Jesus calls the disciples, and us, to consider what vocation means for our lives and the ways that God calls us.
Vicar Mollie Hamre
3rd Sunday after Epiphany, Year A
Texts: Matthew 4:12-23
Beloved in Christ, grace and peace to you in the name of the Father, and of the + Son, and of the Holy Spirit. Amen.
What do you want to be when you grow up?
You have probably been asked this question at some point when you were younger. You might have said that you want to be a doctor, a teacher, a professional athlete, or anything else you could have imagined. In the case of my four year old niece, she excitedly told us she was going to be a cooking game show host. But all of these answers have a commonality: you can only pick one thing.
At such a young age we are put into a mindset of thinking we can only be one thing. That we can only do one thing. And what is even more strange is we stop asking that question after a certain age. For Simon Peter, Andrew, James, and John this is a question they learn that we are to ask as we seek out where God continues to call us.
Our Gospel starts with Jesus receiving news of John the Baptist being arrested.
In reaction, Jesus flees to Galilee and calls Simon Peter, Andrew, James, and John to be his disciples. Jesus approaches them in their day to day work and calls them directly: “Follow me.” We do not find the group of four in the synagogue or somewhere one might expect Jesus to be recruiting, but instead appearing to them in their normal jobs–their normal lives. Jesus calls them to follow, carrying their experiences and knowledge with them in saying: “Come! I will make you fish for people.”
Fishing is a language they understand, it’s their background–but being disciples? Not so much. Yet, the scripture says that they immediately left their boats and followed him. Strangely enough, a question about this drastic life change they are about to experience, never seems to pass through their minds.
Such a reaction can both leave one in awe as well as skeptical.
What about their vocation as fishermen? What about all that they were leaving behind? Matthew’s version of calling the disciples feels sudden and there is a reason for it. Jesus’s call is direct, urgent, and encompassing. This is the beginning of Jesus’s ministry, we find him proclaiming that the reign of God has come near, there is no reason to beat around the bush: Jesus knows it is time to get to work.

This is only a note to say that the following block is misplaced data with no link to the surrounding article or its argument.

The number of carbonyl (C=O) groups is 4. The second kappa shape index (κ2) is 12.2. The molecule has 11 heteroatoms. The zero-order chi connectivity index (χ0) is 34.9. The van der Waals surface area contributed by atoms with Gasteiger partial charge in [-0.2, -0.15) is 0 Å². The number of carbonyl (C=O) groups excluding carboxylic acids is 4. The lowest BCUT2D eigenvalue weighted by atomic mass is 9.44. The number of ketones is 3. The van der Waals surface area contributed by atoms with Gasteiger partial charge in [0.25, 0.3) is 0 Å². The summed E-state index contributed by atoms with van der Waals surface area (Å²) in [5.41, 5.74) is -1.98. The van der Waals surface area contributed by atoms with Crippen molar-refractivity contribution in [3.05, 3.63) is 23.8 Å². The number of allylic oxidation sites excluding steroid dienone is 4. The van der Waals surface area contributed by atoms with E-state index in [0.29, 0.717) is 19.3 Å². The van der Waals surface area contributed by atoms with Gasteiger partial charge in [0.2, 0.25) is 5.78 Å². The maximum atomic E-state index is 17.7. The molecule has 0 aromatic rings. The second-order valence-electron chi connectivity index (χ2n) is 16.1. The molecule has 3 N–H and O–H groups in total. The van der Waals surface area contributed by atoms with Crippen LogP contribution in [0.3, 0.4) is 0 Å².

But also notice that in calling the four Jesus does not ask them to stop being fishermen or to boost their resumes. Instead Jesus calls them as they are. This call story is not just about dropping one’s nets to jump to another career, it is about exploration, growth, and examining one’s call. The disciples were not only fishermen, they were students, teachers, friends, community, and so much more. All of these aspects of their lives were within the call to discipleship and part of their vocation. We hear this as Jesus goes throughout Galilee doing multiple things: teaching, proclaiming, and healing everywhere.
As the Gospel continues and Jesus moves between communities, we see that these fishermen disciples realize that their calling means one’s occupation as well as their relationships, their context, and the way that they experience the world.
What would it mean for our own lives if we lived them out in the same way?
When we enter into the waters of Baptism we are told that we walk with one another holding the “spirit of wisdom and understanding, the spirit of counsel and might, the spirit of knowledge and the fear of the Lord, the spirit of joy.” That is how each and every one of you are called. You would not only think about this while at your occupation, but in all aspects of your life.
This is not me saying you need to take on more, but asking what if we thought about vocation and calls to discipleship in a way that was encompassing. That your vocation does not drop and picks up as something completely new, but shifts as we grow. That the way you earn money is a vocation as well as your vocation in parenting. Or the vocation of being a student, being a mentor, being a friend.
Our Triune God calls out to you to follow.
To live out your vocational calling in your jobs, families, friendships, and everything in between. Teaching one another about love. Proclaiming where you see God within one another. Working as a community and individuals to bring healing and mending places within each other. Peace, justice, and caring for the neighbor are not calls that are saved for people who need to meet the discipleship benchmark. But one that we are all called to as Children of God.
So I ask again, what do you want to be when you grow up?
What ways do you see God in your life? Where do you feel God calling, “come! Follow me!,” I will guide you in loving your neighbor, connecting with someone who needs a friend, or caring for one another. We know from the journeys and stories of the disciples that even when four of them were called in the same way, their call to discipleship took so many different forms that were all important as the reign of God comes near. And even when we do not know what that vocation looks like or struggle to hear God, we know that God calls us to life. Life in community, life that loves one another, and life even after our time is done here.
In the name of the Father, and of the ☩ Son, and of the Holy Spirit. Amen.